The study, published in Nature Physics, focused on extremely short laser pulses, less than 10 femtoseconds long - a femtosecond is one million-billionth of a second. These laser pulses can allow scientists to move and control the electrons in atoms and molecules, and to understand, for example, how molecules are formed. To achieve this reliably, the pulse of electromagnetic waves emitted from the laser must be controlled and measured with a precision which, until now, has been very hard to achieve.
The team of physicists from Imperial College London attained an unprecedented level of accurate measurement by firing the femtosecond laser pulse into a sample of gas, which responds by emitting an x-ray pulse which is even shorter in duration - up to 10 times shorter than the original laser pulse. The researchers found that the spectrum of the x-ray pulse has encoded within it all the information necessary to precisely reconstruct the waveform of the original laser pulse. Through careful measurements and some 'intelligent' software designed specifically for this purpose, the researchers were therefore able, for the first time, to measure the waveform of individual femtosecond pulses.
Dr John Tisch, one of the Imperial research team, said: "This measurement technique is so accurate that we can determine the position of a peak in the pulse of electromagnetic waves from the laser with a precision of a mere 0.05 femtoseconds - in other words, 50 attoseconds. Also, the measurement can be made on individual pulses rather than by looking at the average properties of many pulses, so this is an important step forwards."
Dr Tisch explains that not only will this new technique lead to a greater ability to use short laser pulses for accurate sub-atomic level research, but it also sheds new light on the extremely short x-ray pulses emitted in response: "The x-ray pulses we used in the measurement process of our research are of great interest in their own right," he says. "They are on the attosecond timescale, which is even shorter than a femtosecond - just one billion-billionth of a second. They are a new tool for scientists to probe even faster motion than the femtosecond pulses that triggered them."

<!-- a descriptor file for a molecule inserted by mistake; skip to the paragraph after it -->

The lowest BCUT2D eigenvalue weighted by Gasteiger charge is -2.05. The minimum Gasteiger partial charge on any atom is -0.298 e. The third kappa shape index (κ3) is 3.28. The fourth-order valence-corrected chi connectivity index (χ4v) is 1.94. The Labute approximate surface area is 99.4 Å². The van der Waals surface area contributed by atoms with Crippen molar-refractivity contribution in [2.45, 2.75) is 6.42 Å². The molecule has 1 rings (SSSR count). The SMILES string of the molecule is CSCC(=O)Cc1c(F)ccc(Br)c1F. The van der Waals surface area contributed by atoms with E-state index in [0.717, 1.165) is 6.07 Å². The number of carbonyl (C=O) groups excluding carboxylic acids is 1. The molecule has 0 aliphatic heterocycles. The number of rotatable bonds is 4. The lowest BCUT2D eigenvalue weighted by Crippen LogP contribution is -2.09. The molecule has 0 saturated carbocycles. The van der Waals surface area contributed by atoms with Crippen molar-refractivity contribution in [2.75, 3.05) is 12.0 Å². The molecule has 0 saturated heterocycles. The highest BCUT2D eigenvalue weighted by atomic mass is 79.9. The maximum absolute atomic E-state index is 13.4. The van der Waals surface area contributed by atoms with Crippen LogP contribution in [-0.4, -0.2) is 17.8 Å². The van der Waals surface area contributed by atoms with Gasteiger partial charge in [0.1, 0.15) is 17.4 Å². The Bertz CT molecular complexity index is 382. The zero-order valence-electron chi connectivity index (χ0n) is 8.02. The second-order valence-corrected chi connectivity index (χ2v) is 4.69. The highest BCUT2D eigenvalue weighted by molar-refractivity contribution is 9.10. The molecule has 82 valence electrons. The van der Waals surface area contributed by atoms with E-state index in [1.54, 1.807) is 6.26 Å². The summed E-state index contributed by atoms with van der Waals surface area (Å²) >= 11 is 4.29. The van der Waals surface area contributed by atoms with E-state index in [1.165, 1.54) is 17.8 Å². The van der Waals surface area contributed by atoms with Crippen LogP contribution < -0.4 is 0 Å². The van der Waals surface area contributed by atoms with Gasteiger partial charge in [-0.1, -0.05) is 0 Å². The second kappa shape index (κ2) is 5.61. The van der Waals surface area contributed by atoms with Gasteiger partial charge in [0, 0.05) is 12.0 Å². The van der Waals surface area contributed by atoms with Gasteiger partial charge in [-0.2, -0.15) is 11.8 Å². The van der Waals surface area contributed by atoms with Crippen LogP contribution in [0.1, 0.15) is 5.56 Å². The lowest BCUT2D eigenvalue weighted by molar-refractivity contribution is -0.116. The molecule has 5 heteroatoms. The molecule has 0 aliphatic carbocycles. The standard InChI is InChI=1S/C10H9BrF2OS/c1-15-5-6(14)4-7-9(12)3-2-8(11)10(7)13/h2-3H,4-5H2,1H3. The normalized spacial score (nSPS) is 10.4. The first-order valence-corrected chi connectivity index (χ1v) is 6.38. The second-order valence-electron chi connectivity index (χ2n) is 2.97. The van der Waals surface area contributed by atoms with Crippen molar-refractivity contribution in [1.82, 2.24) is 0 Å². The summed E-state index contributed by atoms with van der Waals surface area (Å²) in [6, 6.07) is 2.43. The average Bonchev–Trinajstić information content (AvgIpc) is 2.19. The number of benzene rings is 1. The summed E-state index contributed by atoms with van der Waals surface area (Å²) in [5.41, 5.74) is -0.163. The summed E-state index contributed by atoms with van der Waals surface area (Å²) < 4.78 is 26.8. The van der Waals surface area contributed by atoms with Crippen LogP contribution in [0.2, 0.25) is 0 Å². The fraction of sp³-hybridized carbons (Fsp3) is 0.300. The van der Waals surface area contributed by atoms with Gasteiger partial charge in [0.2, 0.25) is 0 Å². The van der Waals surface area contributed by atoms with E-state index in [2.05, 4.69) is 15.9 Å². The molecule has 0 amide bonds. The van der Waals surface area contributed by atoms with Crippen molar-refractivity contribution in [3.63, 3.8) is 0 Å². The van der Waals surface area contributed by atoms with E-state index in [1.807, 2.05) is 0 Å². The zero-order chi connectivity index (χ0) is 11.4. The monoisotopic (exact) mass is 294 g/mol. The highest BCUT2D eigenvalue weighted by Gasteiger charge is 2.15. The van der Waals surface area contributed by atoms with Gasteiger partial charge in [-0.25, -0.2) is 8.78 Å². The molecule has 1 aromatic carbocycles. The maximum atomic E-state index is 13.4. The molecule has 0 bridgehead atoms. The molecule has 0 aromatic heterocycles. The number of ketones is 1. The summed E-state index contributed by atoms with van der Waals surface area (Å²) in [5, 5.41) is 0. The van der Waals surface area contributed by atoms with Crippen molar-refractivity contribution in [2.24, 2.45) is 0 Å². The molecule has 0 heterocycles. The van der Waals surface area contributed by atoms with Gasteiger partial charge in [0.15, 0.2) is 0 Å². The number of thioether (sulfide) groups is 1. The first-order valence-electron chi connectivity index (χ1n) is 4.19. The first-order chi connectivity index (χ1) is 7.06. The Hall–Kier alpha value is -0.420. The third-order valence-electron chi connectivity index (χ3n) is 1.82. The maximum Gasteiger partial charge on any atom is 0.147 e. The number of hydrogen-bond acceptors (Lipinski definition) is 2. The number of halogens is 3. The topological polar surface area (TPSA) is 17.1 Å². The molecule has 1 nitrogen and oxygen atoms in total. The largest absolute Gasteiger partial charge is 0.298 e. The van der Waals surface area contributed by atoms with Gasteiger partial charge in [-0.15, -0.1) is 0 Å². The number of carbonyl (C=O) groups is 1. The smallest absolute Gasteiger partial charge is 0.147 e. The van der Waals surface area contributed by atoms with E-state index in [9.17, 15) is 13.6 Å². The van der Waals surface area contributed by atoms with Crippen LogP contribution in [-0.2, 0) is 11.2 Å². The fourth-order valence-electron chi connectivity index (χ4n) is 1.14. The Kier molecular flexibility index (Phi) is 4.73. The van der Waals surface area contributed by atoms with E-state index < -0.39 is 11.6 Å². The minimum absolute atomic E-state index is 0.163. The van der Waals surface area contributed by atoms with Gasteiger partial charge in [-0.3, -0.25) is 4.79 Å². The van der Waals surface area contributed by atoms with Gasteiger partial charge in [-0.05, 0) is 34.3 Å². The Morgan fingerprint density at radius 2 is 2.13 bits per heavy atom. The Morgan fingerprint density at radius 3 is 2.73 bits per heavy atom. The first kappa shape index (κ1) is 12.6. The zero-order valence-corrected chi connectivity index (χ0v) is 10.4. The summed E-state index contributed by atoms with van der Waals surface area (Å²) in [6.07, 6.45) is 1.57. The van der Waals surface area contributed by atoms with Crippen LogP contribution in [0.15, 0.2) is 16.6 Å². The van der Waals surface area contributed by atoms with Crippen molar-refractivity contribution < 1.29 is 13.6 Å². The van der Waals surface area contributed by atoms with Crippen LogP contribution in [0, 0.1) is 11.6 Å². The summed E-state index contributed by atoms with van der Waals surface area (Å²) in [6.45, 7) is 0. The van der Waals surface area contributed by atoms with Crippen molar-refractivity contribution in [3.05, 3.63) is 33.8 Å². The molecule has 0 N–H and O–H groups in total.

The research team have recently received a four-year £2.5 million grant from the EPSRC to take this research to the next stage. Professor Jonathan Marangos explains: "Now we've perfected this technique, we are going to look into using our accurate measurements and control of these lasers to manipulate electrons and control quantum processes."
Laura Gallagher | EurekAlert!
Unraveling the nature of 'whistlers' from space in the lab
15.08.2018 | American Institute of Physics
Early opaque universe linked to galaxy scarcity
15.08.2018 | University of California - Riverside
Scientists at the University of California, Los Angeles present new research on a curious cosmic phenomenon known as "whistlers" -- very low frequency packets...
Scientists develop first tool to use machine learning methods to compute flow around interactively designable 3D objects. Tool will be presented at this year’s prestigious SIGGRAPH conference.
When engineers or designers want to test the aerodynamic properties of the newly designed shape of a car, airplane, or other object, they would normally model...
Researchers from TU Graz and their industry partners have unveiled a world first: the prototype of a robot-controlled, high-speed combined charging system (CCS) for electric vehicles that enables series charging of cars in various parking positions.
Global demand for electric vehicles is forecast to rise sharply: by 2025, the number of new vehicle registrations is expected to reach 25 million per year....
Proteins must be folded correctly to fulfill their molecular functions in cells. Molecular assistants called chaperones help proteins exploit their inbuilt folding potential and reach the correct three-dimensional structure. Researchers at the Max Planck Institute of Biochemistry (MPIB) have demonstrated that actin, the most abundant protein in higher developed cells, does not have the inbuilt potential to fold and instead requires special assistance to fold into its active state. The chaperone TRiC uses a previously undescribed mechanism to perform actin folding. The study was recently published in the journal Cell.
Actin is the most abundant protein in highly developed cells and has diverse functions in processes like cell stabilization, cell division and muscle...
Scientists have discovered that the electrical resistance of a copper-oxide compound depends on the magnetic field in a very unusual way -- a finding that could help direct the search for materials that can perfectly conduct electricity at room temperatur
What happens when really powerful magnets--capable of producing magnetic fields nearly two million times stronger than Earth's--are applied to materials that...
08.08.2018 | Event News
27.07.2018 | Event News
25.07.2018 | Event News
15.08.2018 | Physics and Astronomy
15.08.2018 | Earth Sciences
15.08.2018 | Physics and Astronomy